The Huygens probe will remain dormant until the onboard timer wakes it up just before the probe reaches Titan's upper atmosphere on Jan. 14, 2005. Then it will begin a dramatic plunge through Titan's murky atmosphere, tasting its chemical makeup and composition as it descends to touch down on its surface. The data gathered during this 2-1/2 hour descent will be transmitted from the probe to the Cassini orbiter. Afterward, Cassini will point its antenna to Earth and relay the data through NASA's Deep Space Network to JPL and on to the European Space Agency's Space Operations Center in Darmstadt, Germany, which serves as the operations center for the Huygens probe mission. From this control center, ESA engineers will be tracking the probe and scientists will be standing by to process the data from the probe's six instruments.

On Monday, Dec. 27, the Cassini orbiter will perform a deflection maneuver to keep it from following Huygens into Titan's atmosphere. This maneuver will also establish the required geometry between the probe and the orbiter for radio communications during the probe descent.

More information on the Cassini-Huygens mission is available at: and

The Cassini-Huygens mission is a cooperative project of NASA, the European Space Agency and the Italian Space Agency. JPL, a division of the California Institute of Technology in Pasadena, manages the Cassini mission for NASA's Science Mission Directorate, Washington, D.C. JPL designed, developed and assembled the Cassini orbiter. The European Space Agency built and managed the development of the Huygens probe and is in charge of the probe operations. The Italian Space Agency provided the high-gain antenna, much of the radio system and elements of several of Cassini's science instruments.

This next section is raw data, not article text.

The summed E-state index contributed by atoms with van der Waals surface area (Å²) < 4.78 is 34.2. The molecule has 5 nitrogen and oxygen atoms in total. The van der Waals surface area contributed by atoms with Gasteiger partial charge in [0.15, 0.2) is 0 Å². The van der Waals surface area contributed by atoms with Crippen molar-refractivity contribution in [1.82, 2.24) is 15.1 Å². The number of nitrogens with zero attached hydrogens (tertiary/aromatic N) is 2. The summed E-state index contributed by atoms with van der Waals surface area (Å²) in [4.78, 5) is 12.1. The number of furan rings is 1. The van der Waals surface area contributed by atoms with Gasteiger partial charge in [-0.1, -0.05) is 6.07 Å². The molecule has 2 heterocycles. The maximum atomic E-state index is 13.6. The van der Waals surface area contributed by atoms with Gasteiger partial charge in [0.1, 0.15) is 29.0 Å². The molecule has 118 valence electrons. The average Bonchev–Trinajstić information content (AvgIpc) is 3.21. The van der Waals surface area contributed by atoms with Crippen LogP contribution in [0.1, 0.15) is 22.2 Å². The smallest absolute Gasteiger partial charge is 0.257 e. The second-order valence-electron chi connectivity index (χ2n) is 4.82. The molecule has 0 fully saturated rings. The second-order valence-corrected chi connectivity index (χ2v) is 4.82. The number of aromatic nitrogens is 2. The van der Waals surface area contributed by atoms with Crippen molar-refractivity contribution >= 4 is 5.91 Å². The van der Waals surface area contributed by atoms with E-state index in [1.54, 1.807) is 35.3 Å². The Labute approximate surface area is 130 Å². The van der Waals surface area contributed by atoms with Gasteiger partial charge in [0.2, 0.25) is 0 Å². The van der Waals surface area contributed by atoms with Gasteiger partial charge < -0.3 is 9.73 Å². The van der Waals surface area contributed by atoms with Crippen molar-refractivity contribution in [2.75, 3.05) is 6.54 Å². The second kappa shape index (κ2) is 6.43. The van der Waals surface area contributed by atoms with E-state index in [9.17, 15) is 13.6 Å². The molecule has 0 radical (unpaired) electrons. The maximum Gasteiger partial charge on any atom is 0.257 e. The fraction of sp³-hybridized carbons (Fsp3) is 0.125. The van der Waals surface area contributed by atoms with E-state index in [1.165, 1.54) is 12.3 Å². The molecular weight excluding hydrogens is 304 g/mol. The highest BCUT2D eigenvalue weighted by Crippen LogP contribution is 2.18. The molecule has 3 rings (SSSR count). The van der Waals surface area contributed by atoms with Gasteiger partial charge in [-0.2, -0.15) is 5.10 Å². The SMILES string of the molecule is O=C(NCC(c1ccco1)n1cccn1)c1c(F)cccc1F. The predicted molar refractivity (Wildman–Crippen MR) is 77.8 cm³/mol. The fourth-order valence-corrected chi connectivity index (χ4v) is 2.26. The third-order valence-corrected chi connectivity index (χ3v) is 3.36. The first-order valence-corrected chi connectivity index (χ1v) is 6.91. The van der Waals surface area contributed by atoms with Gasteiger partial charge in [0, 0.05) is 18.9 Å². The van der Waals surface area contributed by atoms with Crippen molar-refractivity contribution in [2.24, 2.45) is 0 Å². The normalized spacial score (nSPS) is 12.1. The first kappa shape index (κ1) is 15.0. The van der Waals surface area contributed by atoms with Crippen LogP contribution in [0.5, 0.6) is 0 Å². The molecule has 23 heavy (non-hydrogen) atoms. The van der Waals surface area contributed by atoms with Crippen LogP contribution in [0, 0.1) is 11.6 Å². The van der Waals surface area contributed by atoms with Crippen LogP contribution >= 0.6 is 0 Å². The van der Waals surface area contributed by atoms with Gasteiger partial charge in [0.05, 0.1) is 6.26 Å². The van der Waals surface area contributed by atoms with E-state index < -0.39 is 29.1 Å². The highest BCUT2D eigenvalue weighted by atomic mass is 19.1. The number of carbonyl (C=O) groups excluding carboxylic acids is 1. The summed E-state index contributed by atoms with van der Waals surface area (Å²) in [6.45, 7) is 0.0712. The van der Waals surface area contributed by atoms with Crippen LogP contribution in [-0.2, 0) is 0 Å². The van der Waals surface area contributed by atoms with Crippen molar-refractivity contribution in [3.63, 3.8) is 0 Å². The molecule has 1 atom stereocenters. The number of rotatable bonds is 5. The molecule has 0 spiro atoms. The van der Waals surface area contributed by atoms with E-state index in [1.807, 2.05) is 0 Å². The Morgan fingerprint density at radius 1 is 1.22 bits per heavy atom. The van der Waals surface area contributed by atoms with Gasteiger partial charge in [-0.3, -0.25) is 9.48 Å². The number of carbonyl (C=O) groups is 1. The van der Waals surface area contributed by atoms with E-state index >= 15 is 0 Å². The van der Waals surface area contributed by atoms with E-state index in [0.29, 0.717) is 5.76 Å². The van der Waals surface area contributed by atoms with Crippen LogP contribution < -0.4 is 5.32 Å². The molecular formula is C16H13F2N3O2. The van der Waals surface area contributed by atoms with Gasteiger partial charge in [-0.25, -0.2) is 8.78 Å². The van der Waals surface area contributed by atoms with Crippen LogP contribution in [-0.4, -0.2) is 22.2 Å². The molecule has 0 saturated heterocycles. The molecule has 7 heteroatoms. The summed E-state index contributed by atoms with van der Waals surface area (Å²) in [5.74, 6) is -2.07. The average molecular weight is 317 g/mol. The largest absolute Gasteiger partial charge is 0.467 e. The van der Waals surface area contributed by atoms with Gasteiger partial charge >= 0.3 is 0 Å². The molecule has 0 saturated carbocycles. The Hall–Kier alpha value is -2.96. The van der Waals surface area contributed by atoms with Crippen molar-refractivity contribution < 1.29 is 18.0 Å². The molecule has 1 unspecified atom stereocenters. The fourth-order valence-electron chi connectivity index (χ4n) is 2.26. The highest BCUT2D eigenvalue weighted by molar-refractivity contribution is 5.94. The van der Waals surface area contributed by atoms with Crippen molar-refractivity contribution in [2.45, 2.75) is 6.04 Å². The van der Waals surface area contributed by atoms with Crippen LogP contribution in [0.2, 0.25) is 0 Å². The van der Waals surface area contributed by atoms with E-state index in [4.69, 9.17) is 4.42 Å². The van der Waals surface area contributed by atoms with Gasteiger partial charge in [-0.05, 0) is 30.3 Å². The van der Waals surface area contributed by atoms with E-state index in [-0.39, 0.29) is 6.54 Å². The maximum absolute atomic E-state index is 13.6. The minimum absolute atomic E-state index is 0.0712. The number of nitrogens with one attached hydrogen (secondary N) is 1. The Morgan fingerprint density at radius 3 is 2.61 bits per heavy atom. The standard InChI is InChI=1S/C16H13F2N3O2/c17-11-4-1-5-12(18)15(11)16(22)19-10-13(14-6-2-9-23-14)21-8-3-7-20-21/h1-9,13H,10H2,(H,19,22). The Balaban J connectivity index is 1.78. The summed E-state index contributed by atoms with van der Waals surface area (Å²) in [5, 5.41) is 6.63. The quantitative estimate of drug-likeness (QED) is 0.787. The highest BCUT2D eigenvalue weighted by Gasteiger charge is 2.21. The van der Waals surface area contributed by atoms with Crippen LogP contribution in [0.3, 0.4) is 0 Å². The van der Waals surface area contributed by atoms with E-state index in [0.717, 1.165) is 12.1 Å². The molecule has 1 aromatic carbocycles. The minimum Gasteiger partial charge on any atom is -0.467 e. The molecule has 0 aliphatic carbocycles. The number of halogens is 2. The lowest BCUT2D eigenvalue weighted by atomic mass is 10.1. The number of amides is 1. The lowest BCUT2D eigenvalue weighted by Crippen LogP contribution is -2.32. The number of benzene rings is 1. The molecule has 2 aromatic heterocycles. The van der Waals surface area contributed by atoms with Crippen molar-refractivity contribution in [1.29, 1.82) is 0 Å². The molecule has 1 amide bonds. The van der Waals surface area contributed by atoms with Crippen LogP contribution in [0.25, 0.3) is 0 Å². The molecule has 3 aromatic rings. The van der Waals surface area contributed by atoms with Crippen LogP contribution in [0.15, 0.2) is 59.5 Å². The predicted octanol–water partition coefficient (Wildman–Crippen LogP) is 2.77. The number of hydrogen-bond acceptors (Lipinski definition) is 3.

Friday, December 24, 2004

Merry Christmas

Originally uploaded by The Blake Slate.
Merry Christmas and a Happy New Year. It is Christmas Eve, and Meredith and Laura are home, Laura is "working from home" via computer, and her cat- Gypsy is chilling. Meredith's Maultese puppy- Gavin, is napping. Kathy is busy baking and cleaning up. I am glued to this stupid computer screen. Have a nice holiday. No time to waste.

Tuesday, December 21, 2004

Podcasting 101?

The term podcasting plays upon the terms broadcasting and webcasting and is derived from the name of the iPod portable music player, the playback device of choice of many early podcast listeners. While not directly associated with Apple's iPod device or iTunes jukebox software, the company did contribute both the desire and the technology for this capability. Podcasting is similar to time-shifted video software and devices like TiVo, which let you watch what you want when you want by recording and storing video, except that podcasting is used for audio and is currently free of charge. Note, however, that this technology can be used to pull any kind of file, including software updates, pictures, and videos.

In short, podcasting involves the recording of internet radio or similar internet audio programs. These recordings are then made available for download to your iPod or other portable digital audio device. You can listen to the podcast internet radio program while you are away from your computer or at a different time than the original program was broadcast.
Podcasting - Wikipedia, the free encyclopedia

News & Events - UBC's e-Strategy

Must read: article has links to other good sites related to podcasting.
"The Online Classroom Is About to Become a Noisier Place — Wired (and wireless) for sound: audioblogging, podcasting and education."

By Brian Lamb, Office of Learning Technology

News & Events - UBC's e-Strategy

Bloglines | My Feeds

Bloglines | My FeedsTo keep my readers up to date with what I am reading, check out my new Bloglines resourse for teachers and hackers alike.

Monday, December 20, 2004

NASA Podcasts

Point your iPodder app to this url and subscribe today. Cool stuff for all space buffs.

Wednesday, December 08, 2004

Tech Team Meeting 12-7-04.mp3

My first attempt at producing a podcast was a learning experience. The topic of the podcast was to provide teachers at my school with an over of our monthly meeting.

Check out my podcast for the week of December 6th. I review the technology teachers meeting.